What Are Stem Cells?
Stem Cells: The Basics
When it comes to stem cells, “basic” isn’t exactly the first word that comes to mind. There’s a lot of science, a lot of history, and yes, even a little bit of controversy that can come with stem cells, so it’s tough to know where to start. But stem cells are at the core of who we are — and at the heart of the research we’re doing here at Orig3n — so this is a good first step. In this blog post, you’ll learn what stem cells are, how they work, and why the work we’re doing with them might help you live a healthier life.
What are stem cells?
Stem cells are cells that have the extraordinary ability to differentiate, or transform, into entirely different types of cells — brain cells, heart cells, skin cells, lung cells, and more. We’re made of stem cells — all of our organs and tissues originally grew from clusters of them.
But stem cells also have the potential to repair those same tissues and organs when we’re injured or sick. In many parts of your body, your stem cells already work hard to replenish unhealthy or damaged cells as needed.
Scientists are now researching stem cells because of these remarkable healing capabilities, to see if they can be used in medical and drug development applications.
What makes a stem cell?
Stem cells have three main properties:
- They are unspecialized — meaning they aren’t any one particular type of cell, like a skin cell or a heart cell.
- But they can differentiate into more specialized cells, like liver cells, heart cells, and brain cells.
- They also have a limitless self-renewal process — that is, they have the ability to divide themselves into other stem cells over and over again, without differentiating.
How are stem cells classified?
Although, by definition, every stem cell has the ability to differentiate into different types of cells, some stem cells can transform into more types than others. Stem cells are therefore classified by their potency — that is, how much potential they have to differentiate. There are 5 levels of potency, listed here from highest to lowest:
- Totipotent — can differentiate into all possible cell types.
- Pluripotent — can differentiate into almost every cell type.
- Multipotent — can differentiate into a related family of cells (e.g., different blood cells)
- Oligopotent — can differentiate into just a few types of cells.
- Unipotent — can split into only one cell type.
What are the 2 main types of stem cells?
1. Embryonic Stem Cells — Formed in embryos during the blastocyst phase of biological development, these stem cells have the ability to become any other cell type in the body. Most embryonic stem cells are derived from eggs that have been fertilized in vitro and then donated for research with donor consent.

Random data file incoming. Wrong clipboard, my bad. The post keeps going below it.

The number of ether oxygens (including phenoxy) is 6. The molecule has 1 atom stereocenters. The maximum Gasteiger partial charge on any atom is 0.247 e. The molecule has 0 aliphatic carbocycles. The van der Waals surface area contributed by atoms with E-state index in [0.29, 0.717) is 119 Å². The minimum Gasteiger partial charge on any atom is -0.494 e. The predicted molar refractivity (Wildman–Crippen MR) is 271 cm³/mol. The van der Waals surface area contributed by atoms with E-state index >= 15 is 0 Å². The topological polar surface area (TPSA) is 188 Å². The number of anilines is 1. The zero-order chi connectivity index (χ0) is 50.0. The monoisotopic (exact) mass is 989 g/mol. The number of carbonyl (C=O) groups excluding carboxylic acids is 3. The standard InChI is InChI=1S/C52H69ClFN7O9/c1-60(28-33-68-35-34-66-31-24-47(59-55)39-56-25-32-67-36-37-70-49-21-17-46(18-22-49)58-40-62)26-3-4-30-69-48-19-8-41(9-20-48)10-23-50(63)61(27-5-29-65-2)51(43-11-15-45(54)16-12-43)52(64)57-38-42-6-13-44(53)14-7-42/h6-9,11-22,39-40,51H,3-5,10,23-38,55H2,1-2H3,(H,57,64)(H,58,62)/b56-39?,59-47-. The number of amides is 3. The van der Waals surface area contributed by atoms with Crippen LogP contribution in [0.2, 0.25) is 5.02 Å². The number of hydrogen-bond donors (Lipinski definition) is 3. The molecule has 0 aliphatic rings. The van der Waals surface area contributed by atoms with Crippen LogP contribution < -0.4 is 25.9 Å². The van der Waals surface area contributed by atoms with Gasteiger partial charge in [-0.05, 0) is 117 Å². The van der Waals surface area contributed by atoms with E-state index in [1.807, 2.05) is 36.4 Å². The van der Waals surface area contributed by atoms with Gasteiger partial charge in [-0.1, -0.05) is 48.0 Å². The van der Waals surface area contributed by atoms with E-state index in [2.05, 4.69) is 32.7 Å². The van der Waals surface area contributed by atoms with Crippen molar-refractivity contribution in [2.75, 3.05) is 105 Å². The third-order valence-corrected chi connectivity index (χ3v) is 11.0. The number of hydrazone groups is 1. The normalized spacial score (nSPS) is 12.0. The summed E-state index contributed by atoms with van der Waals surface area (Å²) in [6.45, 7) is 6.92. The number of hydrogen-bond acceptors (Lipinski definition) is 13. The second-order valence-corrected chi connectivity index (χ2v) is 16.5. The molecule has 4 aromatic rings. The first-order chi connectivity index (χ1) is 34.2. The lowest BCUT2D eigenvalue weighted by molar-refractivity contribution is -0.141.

2. Adult Stem Cells — Every person has millions of adult stem cells in their body, found in the brain, blood, skin, liver, and many other parts of the body. These cells work to heal us, and can be derived directly from an individual’s blood, organs, or tissues.
Although embryonic stem cells are more potent than adult stem cells — meaning they can do more and potentially be more helpful in scientific research — because they come from embryos, there is sometimes controversy surrounding their use. This led scientists to look for other sources of stem cells.
What are iPS cells?
In 2006, Kyoto University researchers Shinya Yamanaka and Kazutoshi Takahashi discovered conditions that allow skin or blood cells to be genetically reprogrammed, or de-differentiated, back to an embryonic stem cell state. These induced pluripotent stem cells (often called iPSCs, or iPS cells) can become almost any other type of cell, differentiating into liver cells, heart cells, brain cells, and more. In 2012, Yamanaka won a Nobel Prize for his work on this incredible discovery.
How do iPS cells fit into stem cell research today?
After the Yamanaka and Takahashi discovery, scientists around the world began studying iPS cells. Today, although still relatively new, iPSC technology is quickly becoming the foundation of regenerative medicine research — with the idea that iPS cells could be used to regrow and repair tissue and organs. Scientists are also excited by the prospect of using iPS cells for a more personalized approach to treatment, as each individual could potentially have a matched supply of stem cells in his or her tissues.
One particular benefit of iPS cells is that they inherently eliminate some of the ethical problems that come with embryonic stem cells, as induced pluripotent stem cells are adult cells that can be derived directly from blood.
What’s next for stem cell research?
Here at Orig3n, we’ve made it our mission to harness the power of iPS cells. We’ve created the world’s largest human cell bank, crowdsourced from donors around the world to help drive our iPSC research. Our ultimate goal is advance regenerative medicine, developing treatments and therapies that will help people everywhere.
Stem cells by their very nature are all about potential — in them, we see dozens of possible applications in modern medicine. From drug testing to modeling disease systems to regenerative medicine treatments, we’re proud to be the ones tapping into that potential.